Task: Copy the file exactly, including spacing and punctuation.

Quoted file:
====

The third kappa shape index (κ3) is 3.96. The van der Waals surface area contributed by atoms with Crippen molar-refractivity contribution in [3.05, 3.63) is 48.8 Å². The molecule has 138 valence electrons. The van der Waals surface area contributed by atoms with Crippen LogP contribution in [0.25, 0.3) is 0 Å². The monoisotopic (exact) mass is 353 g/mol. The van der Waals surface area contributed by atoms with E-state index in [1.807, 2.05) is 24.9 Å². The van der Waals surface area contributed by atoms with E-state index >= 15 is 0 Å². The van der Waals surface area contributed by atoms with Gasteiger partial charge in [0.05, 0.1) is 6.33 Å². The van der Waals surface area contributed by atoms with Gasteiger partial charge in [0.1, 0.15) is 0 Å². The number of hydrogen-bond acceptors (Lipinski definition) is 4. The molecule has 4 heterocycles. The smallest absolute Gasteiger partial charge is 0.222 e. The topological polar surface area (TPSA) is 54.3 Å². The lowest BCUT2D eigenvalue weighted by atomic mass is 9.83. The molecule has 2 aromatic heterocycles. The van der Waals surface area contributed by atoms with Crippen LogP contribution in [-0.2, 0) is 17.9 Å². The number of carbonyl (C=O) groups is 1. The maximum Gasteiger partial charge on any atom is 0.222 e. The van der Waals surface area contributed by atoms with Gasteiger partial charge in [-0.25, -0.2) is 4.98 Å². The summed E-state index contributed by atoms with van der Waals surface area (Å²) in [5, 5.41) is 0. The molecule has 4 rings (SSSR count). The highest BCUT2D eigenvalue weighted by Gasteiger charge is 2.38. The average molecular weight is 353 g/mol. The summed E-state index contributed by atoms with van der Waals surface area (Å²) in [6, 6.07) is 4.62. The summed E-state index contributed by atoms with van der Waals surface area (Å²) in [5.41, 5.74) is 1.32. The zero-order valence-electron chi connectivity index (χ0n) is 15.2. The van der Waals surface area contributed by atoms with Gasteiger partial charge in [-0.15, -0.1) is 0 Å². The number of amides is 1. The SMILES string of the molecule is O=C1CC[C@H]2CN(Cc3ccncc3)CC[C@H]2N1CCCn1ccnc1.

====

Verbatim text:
The third kappa shape index (κ3) is 3.96. The van der Waals surface area contributed by atoms with Crippen molar-refractivity contribution in [3.05, 3.63) is 48.8 Å². The molecule has 138 valence electrons. The van der Waals surface area contributed by atoms with Crippen LogP contribution in [0.25, 0.3) is 0 Å². The monoisotopic (exact) mass is 353 g/mol. The van der Waals surface area contributed by atoms with E-state index in [1.807, 2.05) is 24.9 Å². The van der Waals surface area contributed by atoms with E-state index >= 15 is 0 Å². The van der Waals surface area contributed by atoms with Gasteiger partial charge in [0.05, 0.1) is 6.33 Å². The van der Waals surface area contributed by atoms with Gasteiger partial charge in [0.1, 0.15) is 0 Å². The number of hydrogen-bond acceptors (Lipinski definition) is 4. The molecule has 4 heterocycles. The smallest absolute Gasteiger partial charge is 0.222 e. The topological polar surface area (TPSA) is 54.3 Å². The lowest BCUT2D eigenvalue weighted by atomic mass is 9.83. The molecule has 2 aromatic heterocycles. The van der Waals surface area contributed by atoms with Crippen LogP contribution in [-0.2, 0) is 17.9 Å². The number of carbonyl (C=O) groups is 1. The maximum Gasteiger partial charge on any atom is 0.222 e. The van der Waals surface area contributed by atoms with Gasteiger partial charge in [-0.25, -0.2) is 4.98 Å². The summed E-state index contributed by atoms with van der Waals surface area (Å²) in [5, 5.41) is 0. The molecule has 4 rings (SSSR count). The highest BCUT2D eigenvalue weighted by Gasteiger charge is 2.38. The average molecular weight is 353 g/mol. The summed E-state index contributed by atoms with van der Waals surface area (Å²) in [6, 6.07) is 4.62. The summed E-state index contributed by atoms with van der Waals surface area (Å²) in [5.41, 5.74) is 1.32. The zero-order valence-electron chi connectivity index (χ0n) is 15.2. The van der Waals surface area contributed by atoms with Gasteiger partial charge in [-0.15, -0.1) is 0 Å². The number of amides is 1. The SMILES string of the molecule is O=C1CC[C@H]2CN(Cc3ccncc3)CC[C@H]2N1CCCn1ccnc1.